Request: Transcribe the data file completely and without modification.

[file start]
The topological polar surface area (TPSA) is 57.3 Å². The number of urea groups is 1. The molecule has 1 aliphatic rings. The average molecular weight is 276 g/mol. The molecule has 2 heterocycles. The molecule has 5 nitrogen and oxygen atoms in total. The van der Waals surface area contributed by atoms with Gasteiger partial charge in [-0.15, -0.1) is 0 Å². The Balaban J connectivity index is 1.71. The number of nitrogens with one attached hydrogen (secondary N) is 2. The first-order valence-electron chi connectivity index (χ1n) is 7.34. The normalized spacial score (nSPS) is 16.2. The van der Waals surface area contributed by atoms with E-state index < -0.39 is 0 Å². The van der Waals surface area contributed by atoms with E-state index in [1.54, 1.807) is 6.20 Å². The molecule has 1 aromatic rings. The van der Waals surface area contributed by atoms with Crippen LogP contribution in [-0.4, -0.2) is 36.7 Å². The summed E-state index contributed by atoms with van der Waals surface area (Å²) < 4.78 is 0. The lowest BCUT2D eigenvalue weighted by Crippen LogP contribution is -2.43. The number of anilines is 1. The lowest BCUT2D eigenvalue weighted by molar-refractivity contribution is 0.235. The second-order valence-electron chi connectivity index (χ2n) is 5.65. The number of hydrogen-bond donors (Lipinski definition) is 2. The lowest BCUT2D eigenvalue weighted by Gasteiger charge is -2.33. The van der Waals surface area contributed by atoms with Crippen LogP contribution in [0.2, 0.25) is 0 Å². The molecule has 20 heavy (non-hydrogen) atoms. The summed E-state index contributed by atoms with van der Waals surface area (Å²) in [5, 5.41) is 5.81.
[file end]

The topological polar surface area (TPSA) is 57.3 Å². The number of urea groups is 1. The molecule has 1 aliphatic rings. The average molecular weight is 276 g/mol. The molecule has 2 heterocycles. The molecule has 5 nitrogen and oxygen atoms in total. The van der Waals surface area contributed by atoms with Gasteiger partial charge in [-0.15, -0.1) is 0 Å². The Balaban J connectivity index is 1.71. The number of nitrogens with one attached hydrogen (secondary N) is 2. The first-order valence-electron chi connectivity index (χ1n) is 7.34. The normalized spacial score (nSPS) is 16.2. The van der Waals surface area contributed by atoms with E-state index < -0.39 is 0 Å². The van der Waals surface area contributed by atoms with E-state index in [1.54, 1.807) is 6.20 Å². The molecule has 1 aromatic rings. The van der Waals surface area contributed by atoms with Crippen LogP contribution in [-0.4, -0.2) is 36.7 Å². The summed E-state index contributed by atoms with van der Waals surface area (Å²) < 4.78 is 0. The lowest BCUT2D eigenvalue weighted by Crippen LogP contribution is -2.43. The number of anilines is 1. The lowest BCUT2D eigenvalue weighted by molar-refractivity contribution is 0.235. The second-order valence-electron chi connectivity index (χ2n) is 5.65. The number of hydrogen-bond donors (Lipinski definition) is 2. The lowest BCUT2D eigenvalue weighted by Gasteiger charge is -2.33. The van der Waals surface area contributed by atoms with Crippen LogP contribution in [0.2, 0.25) is 0 Å². The molecule has 20 heavy (non-hydrogen) atoms. The summed E-state index contributed by atoms with van der Waals surface area (Å²) in [5, 5.41) is 5.81.